Mayor Steve Bach's call to consider selling the city's electric utility is getting attention from some heavy hitters in the financial consulting business.
In the last month, Bach has heard from international firm Lazard Ltd., and a Texas firm with a link to the famed Hunt oil family, among others, according to records obtained by the Independent through an open-records request.
Bach has not responded to the firms, a city spokeswoman says in an e-mail. But earlier this year he acknowledged having met with Xcel Energy, a Minneapolis-based company that provides power to a good portion of Colorado.
The idea of selling Colorado Springs Utilities' power division — which would require a public vote, according to the city charter — has prompted much debate inside and outside city government. Two weeks ago, developer Steve Schuck hosted a private meeting of local business people to discuss the issue; Schuck says a sale could raise money for other needs, notably stormwater management. Other business people oppose a sale, citing Utilities' low rates as a drawing card for business and industry, such as data centers ("Earning power," News, Sept. 25).
City Council, sitting as the Utilities Board, has directed its Utilities Policy Advisory Committee to research a sale. Whether an outside consultant will be hired to help isn't clear.
Lazard, with offices in 27 countries, proposes to analyze the value of Utilities' electric division, much like it did for city-owned Philadelphia Gas Works in 2011. In that case, Lazard concluded that selling the utility would yield a profit, as well as bring tax payments exceeding the $18 million PGW pays the city annually. In August, the mayor there chose two investment-banking firms — including Lazard — plus five law firms, two lobbying groups, and two public-relations companies to help the city with a potential sale, philly.com reports.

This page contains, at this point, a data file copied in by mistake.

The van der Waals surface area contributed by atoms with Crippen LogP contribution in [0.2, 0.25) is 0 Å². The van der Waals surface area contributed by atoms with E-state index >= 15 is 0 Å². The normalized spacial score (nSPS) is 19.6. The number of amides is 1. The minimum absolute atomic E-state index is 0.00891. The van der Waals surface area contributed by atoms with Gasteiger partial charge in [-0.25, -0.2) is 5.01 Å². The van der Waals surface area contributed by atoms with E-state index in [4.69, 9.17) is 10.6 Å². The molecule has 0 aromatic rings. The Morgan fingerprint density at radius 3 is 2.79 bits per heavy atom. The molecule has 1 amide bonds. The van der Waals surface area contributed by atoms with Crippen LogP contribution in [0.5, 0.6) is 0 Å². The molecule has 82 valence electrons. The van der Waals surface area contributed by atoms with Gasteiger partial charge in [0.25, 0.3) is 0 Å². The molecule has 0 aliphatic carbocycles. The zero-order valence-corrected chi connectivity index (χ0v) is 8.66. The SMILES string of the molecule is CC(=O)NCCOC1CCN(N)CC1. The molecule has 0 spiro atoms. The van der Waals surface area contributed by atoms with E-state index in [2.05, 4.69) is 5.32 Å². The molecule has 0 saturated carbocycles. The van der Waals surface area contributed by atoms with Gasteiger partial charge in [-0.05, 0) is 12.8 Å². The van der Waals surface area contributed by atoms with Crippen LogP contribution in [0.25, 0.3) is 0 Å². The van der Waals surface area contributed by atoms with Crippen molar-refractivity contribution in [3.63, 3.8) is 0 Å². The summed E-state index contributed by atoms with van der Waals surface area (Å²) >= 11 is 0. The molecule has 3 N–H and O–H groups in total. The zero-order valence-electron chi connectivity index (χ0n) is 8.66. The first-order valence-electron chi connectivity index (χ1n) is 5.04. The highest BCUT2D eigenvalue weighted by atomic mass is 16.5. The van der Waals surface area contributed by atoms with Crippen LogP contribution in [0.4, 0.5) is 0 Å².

Lazard also analyzed financial matters for Long Island Power Authority. Those proposals, totaling 184 pages, were sent to Bach and are available here.
Lazard has worked for governments at every level, says Lazard employee George Bilicic in an e-mail to Bach. It even served as adviser to the U.S. Treasury Department on the recent initial public offering of General Motors.
Fred Joyce of Burlingame, Calif., a former Springs resident who served on the city's Telecommunications Policy Advisory Committee from 1995 to 2001, pitched the ability of him and his partner, Robert Picchi of Blue Ridge Advisory Services Group, to "assist the city with an insightful evaluation of the current status, and challenges facing the city, regarding the CSU issues currently being discussed." Joyce has consulted for Arizona Public Service, Louisville Gas and Electric, and Qwest, according to his résumé.
Meanwhile, InfraREIT Capital Partners LLC of Dallas told Bach, "Our mandate is to help meet the demand for new infrastructure by investing in utility assets utilizing our innovative REIT Structure." Among its investors are John Hancock, a life insurer that manages $262.2 billion, and Hunt Consolidated, funded by Ray L. Hunt, who forbes.com describes as the son of legendary wildcatter H.L. Hunt and owner of Dallas hotels and office parks, 400,000 acres of ranches across the West, and oil and gas fields worldwide.
Also turning up in the records request were e-mails from a handful of residents expressing concern about a sale, such as Glenn Grose, who shared his belief that an analysis "will reveal the incredible value CSU provides to the community as a municipally-owned utility."
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